legal careers guide

5. Gaining experience

Legal work, a broad base of experience and the ability to network, are all important for those pursuing a career in the legal profession. This Step helps you identify opportunities and make the most of them.

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Finding Opportunities

Getting work experience is of paramount importance as it shows a potential recruiter:

  • Evidence of your commitment to law
  • Proof that you possess some of the skills and competencies required
  • That you have an insight into the profession or a particular type of organisation.

There are a wide range of work experience opportunities available to you, including:

Vacation schemes

These schemes, mostly run by larger law firms, give you an insight into a firm and usually run for a couple of weeks whilst the firm considers you as a possible recruit.

See the Training Contract & Pupillage Handbook for details of schemes and when to apply.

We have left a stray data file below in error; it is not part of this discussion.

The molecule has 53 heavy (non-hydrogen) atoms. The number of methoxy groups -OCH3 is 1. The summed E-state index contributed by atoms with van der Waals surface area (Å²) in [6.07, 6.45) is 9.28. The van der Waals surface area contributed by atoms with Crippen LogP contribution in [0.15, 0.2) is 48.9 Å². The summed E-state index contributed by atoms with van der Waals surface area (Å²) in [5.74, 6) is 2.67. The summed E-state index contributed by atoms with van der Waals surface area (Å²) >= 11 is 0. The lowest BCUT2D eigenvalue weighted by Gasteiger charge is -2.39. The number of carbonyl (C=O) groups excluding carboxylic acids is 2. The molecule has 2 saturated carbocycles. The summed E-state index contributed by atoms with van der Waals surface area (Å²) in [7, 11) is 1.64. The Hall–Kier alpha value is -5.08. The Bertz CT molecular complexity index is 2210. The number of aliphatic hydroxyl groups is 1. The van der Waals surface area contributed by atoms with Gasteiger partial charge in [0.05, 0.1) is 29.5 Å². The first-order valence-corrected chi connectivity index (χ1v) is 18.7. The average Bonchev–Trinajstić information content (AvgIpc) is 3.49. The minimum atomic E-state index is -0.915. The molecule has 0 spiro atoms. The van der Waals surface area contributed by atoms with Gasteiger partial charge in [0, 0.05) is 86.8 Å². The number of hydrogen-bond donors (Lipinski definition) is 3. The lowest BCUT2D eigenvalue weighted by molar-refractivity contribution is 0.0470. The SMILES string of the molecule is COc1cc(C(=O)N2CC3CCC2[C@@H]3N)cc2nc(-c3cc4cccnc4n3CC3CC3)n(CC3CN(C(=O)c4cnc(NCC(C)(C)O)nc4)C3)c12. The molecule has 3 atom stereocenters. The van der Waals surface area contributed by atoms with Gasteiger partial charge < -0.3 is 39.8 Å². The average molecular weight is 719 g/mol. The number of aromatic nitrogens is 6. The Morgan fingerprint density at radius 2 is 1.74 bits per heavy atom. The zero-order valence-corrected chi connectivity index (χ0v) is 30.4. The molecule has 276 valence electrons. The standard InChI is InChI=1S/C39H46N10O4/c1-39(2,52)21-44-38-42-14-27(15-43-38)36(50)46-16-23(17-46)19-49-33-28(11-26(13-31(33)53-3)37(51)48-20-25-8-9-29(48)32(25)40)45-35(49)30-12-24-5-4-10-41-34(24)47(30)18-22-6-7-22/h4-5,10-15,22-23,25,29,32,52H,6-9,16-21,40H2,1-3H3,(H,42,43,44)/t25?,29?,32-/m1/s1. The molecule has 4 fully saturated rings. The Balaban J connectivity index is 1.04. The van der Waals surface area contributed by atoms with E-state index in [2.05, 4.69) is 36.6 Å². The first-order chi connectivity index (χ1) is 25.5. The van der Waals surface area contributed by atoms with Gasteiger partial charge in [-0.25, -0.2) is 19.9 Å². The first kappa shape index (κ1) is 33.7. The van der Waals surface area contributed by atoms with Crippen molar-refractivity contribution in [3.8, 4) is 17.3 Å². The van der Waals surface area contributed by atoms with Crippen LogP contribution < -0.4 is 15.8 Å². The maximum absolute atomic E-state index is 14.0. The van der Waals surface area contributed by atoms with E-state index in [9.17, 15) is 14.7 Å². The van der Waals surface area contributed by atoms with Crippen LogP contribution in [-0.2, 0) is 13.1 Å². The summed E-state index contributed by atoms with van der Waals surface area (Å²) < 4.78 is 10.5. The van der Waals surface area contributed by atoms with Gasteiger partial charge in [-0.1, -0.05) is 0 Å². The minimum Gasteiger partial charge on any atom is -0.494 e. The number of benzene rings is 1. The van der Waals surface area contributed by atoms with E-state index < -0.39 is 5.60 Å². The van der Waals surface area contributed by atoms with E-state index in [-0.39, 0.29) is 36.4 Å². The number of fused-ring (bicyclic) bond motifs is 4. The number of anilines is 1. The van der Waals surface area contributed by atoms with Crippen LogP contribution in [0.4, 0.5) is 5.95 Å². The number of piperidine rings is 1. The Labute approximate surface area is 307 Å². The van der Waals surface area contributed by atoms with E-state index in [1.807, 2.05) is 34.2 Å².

Mini-Pupillages

These are essential periods of work experience for anyone interested in the Bar. Look at the Pupillage Gateway as well as chambers’ own websites.

Informal work experience/ shadowing

Some firms and organisations offer short informal periods of work experience or shadowing. You need to do your research to find them, and ensure you tailor your letter and write to a named contact when applying.

Pro Bono

This is an invaluable way of applying the law in real world situations. We have over 3,000 pro bono opportunities available each year, covering areas such as family law, employment law, crime and welfare.

Paralegal work/ outdoor clerking

You can secure paralegal or similar work either by applying through an agency (if you already have the LPC and/ or a reasonable level of work experience) or direct to a firm.

Caseworkers